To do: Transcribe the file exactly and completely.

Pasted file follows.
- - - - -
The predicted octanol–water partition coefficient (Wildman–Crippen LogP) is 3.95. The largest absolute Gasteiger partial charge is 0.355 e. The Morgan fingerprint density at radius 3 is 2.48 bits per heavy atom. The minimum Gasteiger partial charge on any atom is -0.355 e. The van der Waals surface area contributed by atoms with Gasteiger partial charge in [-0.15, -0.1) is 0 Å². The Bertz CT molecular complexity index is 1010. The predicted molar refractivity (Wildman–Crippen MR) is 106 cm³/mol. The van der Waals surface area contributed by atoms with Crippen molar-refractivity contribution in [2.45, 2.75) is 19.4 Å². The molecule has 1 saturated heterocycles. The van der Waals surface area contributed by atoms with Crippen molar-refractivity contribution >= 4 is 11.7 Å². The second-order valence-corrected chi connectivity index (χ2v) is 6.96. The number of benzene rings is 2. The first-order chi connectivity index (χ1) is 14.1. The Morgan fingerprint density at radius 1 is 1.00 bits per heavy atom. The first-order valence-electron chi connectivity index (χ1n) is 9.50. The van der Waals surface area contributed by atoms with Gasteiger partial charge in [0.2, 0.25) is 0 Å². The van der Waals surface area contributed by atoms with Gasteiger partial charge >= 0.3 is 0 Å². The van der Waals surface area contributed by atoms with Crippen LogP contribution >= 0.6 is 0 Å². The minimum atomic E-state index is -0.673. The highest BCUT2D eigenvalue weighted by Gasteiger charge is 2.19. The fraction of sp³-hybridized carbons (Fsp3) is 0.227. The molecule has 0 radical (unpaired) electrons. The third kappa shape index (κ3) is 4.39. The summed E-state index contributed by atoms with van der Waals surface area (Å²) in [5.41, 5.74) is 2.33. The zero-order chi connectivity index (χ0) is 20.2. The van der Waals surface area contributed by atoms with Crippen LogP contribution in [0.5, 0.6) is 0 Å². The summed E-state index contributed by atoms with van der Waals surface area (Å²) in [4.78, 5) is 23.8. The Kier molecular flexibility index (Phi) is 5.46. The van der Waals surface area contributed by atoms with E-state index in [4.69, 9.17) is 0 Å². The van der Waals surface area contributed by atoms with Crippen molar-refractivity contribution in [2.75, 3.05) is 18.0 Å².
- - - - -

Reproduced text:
The predicted octanol–water partition coefficient (Wildman–Crippen LogP) is 3.95. The largest absolute Gasteiger partial charge is 0.355 e. The Morgan fingerprint density at radius 3 is 2.48 bits per heavy atom. The minimum Gasteiger partial charge on any atom is -0.355 e. The van der Waals surface area contributed by atoms with Gasteiger partial charge in [-0.15, -0.1) is 0 Å². The Bertz CT molecular complexity index is 1010. The predicted molar refractivity (Wildman–Crippen MR) is 106 cm³/mol. The van der Waals surface area contributed by atoms with Crippen molar-refractivity contribution in [2.45, 2.75) is 19.4 Å². The molecule has 1 saturated heterocycles. The van der Waals surface area contributed by atoms with Crippen molar-refractivity contribution >= 4 is 11.7 Å². The second-order valence-corrected chi connectivity index (χ2v) is 6.96. The number of benzene rings is 2. The first-order chi connectivity index (χ1) is 14.1. The Morgan fingerprint density at radius 1 is 1.00 bits per heavy atom. The first-order valence-electron chi connectivity index (χ1n) is 9.50. The van der Waals surface area contributed by atoms with Gasteiger partial charge in [0.2, 0.25) is 0 Å². The van der Waals surface area contributed by atoms with Gasteiger partial charge >= 0.3 is 0 Å². The van der Waals surface area contributed by atoms with Crippen LogP contribution >= 0.6 is 0 Å². The minimum atomic E-state index is -0.673. The highest BCUT2D eigenvalue weighted by Gasteiger charge is 2.19. The fraction of sp³-hybridized carbons (Fsp3) is 0.227. The molecule has 0 radical (unpaired) electrons. The third kappa shape index (κ3) is 4.39. The summed E-state index contributed by atoms with van der Waals surface area (Å²) in [5.41, 5.74) is 2.33. The zero-order chi connectivity index (χ0) is 20.2. The van der Waals surface area contributed by atoms with Crippen LogP contribution in [0.5, 0.6) is 0 Å². The summed E-state index contributed by atoms with van der Waals surface area (Å²) in [4.78, 5) is 23.8. The Kier molecular flexibility index (Phi) is 5.46. The van der Waals surface area contributed by atoms with E-state index in [4.69, 9.17) is 0 Å². The van der Waals surface area contributed by atoms with Crippen molar-refractivity contribution in [2.75, 3.05) is 18.0 Å².